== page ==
I've been asked to quote this ipe U-shaped exterior rail cap that will be used somewhere in New England. You can see from the supplied dimensions that it is 12" wide with a 3" overall thickness.
Close examination will show that the architect has designed this to wrap tightly around a pressure treated mounting block. There will be screws inserted from the edges to fasten the cap to the blocking. Plugs will be used to hide the screw holes.
I have some major concerns with this design. First is the wood movement issue. I suspect the pressure treated blocking will shrink as it dries out and move significantly. If the ipe rail does not match this initial shrinkage, then the screws would either pull out of the P/T or cup the rail.
Also with seasonal wood movement, should the ipe rail move at a different rate than the blocking, I'm concerned about complete failure of the rail. Cupping, warping, splitting etc.
Another concern would be the plug holes. Should the ipe shrink more than the P/T blocking with long term seasonal changes, the plugs could be pushed out of the holes by the screw heads.
I haven't done much work with ipe so am far from an expert here. Do others see the same concerns I see? There is a lot of footage of this rail both as straights and radius components.
(Architectural Woodworking Forum)
From contributor B:
I would have the same reservations. Having not worked with ipe there may be things that I am unaware of. But I believe a better detail/look would be to have the top floating between the two sides in rebates. Let's say the top would be 8" vs 12" which would have a 1/4" reveal above the 2" thick x 2-3/4" tall sides fastened securely to the mounting block. The top would have a groove on each side that would fit a tongue of the sides sized appropriately for allowing full movement of the top.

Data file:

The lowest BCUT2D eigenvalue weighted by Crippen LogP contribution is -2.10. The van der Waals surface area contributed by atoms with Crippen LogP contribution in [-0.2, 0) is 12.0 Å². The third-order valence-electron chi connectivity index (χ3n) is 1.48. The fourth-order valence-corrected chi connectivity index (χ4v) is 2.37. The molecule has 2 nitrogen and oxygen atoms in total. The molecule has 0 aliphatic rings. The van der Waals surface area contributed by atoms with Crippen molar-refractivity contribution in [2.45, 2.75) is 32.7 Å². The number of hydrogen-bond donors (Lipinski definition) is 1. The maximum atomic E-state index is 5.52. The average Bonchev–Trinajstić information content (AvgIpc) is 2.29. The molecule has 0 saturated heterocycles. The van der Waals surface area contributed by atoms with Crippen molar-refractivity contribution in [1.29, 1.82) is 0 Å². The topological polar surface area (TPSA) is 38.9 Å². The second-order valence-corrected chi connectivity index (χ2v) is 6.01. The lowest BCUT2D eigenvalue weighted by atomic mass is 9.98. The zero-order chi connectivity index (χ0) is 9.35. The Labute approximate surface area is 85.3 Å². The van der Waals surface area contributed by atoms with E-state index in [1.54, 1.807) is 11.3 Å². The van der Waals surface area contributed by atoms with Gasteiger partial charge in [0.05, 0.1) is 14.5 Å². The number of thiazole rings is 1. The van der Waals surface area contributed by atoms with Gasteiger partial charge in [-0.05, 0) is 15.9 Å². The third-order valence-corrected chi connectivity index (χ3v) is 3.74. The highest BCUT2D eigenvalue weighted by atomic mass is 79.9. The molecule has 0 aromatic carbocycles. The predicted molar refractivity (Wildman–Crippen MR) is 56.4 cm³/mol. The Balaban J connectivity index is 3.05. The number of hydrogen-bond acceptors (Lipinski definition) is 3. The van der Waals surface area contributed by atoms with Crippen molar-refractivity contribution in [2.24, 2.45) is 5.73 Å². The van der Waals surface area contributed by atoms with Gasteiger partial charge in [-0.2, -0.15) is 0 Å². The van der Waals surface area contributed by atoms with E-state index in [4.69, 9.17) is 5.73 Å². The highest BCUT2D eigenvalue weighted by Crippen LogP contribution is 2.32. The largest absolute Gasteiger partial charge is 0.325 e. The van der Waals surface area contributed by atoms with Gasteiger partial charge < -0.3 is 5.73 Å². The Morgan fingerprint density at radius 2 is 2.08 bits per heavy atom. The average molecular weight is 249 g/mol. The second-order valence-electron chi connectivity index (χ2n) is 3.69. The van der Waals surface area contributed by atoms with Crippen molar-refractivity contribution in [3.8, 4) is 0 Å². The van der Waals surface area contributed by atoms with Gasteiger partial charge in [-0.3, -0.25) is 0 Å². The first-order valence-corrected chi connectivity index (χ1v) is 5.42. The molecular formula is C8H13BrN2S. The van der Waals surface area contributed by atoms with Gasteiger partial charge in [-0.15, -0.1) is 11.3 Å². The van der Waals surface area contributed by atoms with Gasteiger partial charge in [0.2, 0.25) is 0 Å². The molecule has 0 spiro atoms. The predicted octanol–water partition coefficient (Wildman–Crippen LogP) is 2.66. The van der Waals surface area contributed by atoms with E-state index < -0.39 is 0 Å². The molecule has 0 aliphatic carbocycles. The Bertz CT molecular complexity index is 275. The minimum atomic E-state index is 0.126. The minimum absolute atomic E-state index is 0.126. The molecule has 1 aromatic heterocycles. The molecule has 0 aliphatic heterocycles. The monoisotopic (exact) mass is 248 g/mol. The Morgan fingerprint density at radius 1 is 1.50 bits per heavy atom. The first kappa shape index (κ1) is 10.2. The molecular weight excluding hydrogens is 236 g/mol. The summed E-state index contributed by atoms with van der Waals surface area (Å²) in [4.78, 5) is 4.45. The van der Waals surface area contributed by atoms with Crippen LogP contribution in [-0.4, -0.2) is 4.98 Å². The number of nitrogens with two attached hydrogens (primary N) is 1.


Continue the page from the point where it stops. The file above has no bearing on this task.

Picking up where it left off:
The mounting block, in my opinion, should be something other than pressure treated or treated wood that has been thoroughly dried to workshop status. Having the PT block fit a tight channel is asking for trouble, in my opinion. Even for your radius components I think separating the rail into 3 pieces would also work better for both milling and site installation.
I would have the same reservations as I don't think ipe will move nearly as much as the PT will. When the PT shrinks I think it will try to pull the ipe into itself. What will the end result be? I wouldn't want to find out.
I guess I would suggest an alternate construction detail based on your experience, and if the architect is unwilling to change, make sure you cover your butt! You know how things roll downhill...
12" wide is bad enough without thinning up the middle and laying it in full contact with a pond dry member. If something dry were used that would move equally with the ipe, fastening through the sides like that could work.
In your case, you have two different materials that will move and behave differently. Eventually the cycles will loosen the attached interface screws. If the ipe shrinks more than the cap, it will split.
I would lean toward splitting the cap into two pieces and using barrel nuts and machine screws to attach it, leaving some room for the material to float relative to each other. Additional work, yes. I have found than most designers have no idea about the perils of ipe.
The job now becomes how to come up with alternates that will satisfy the design imperative (sitting plants on the rail, or people) and deal with the problems. My first thought is to suggest an assembly of strips with cross links that will provide the width, be relatively flat, and each move in its own little way, while draining water through it. And dump that PT member - the ipe will be structure enough.
Comment from contributor E:
I totally agree with contributor G. The architect has no clue about joinery in general and ipe in particular. Tell him you will build it as drawn for x price and he signs all waivers or build it your way for your price and you will stand behind your work. By the way, ipe dust is a huge irritant - we haven't worked it for years for this reason. Thankfully, most of our high end clients will go for FEQ Burma teak.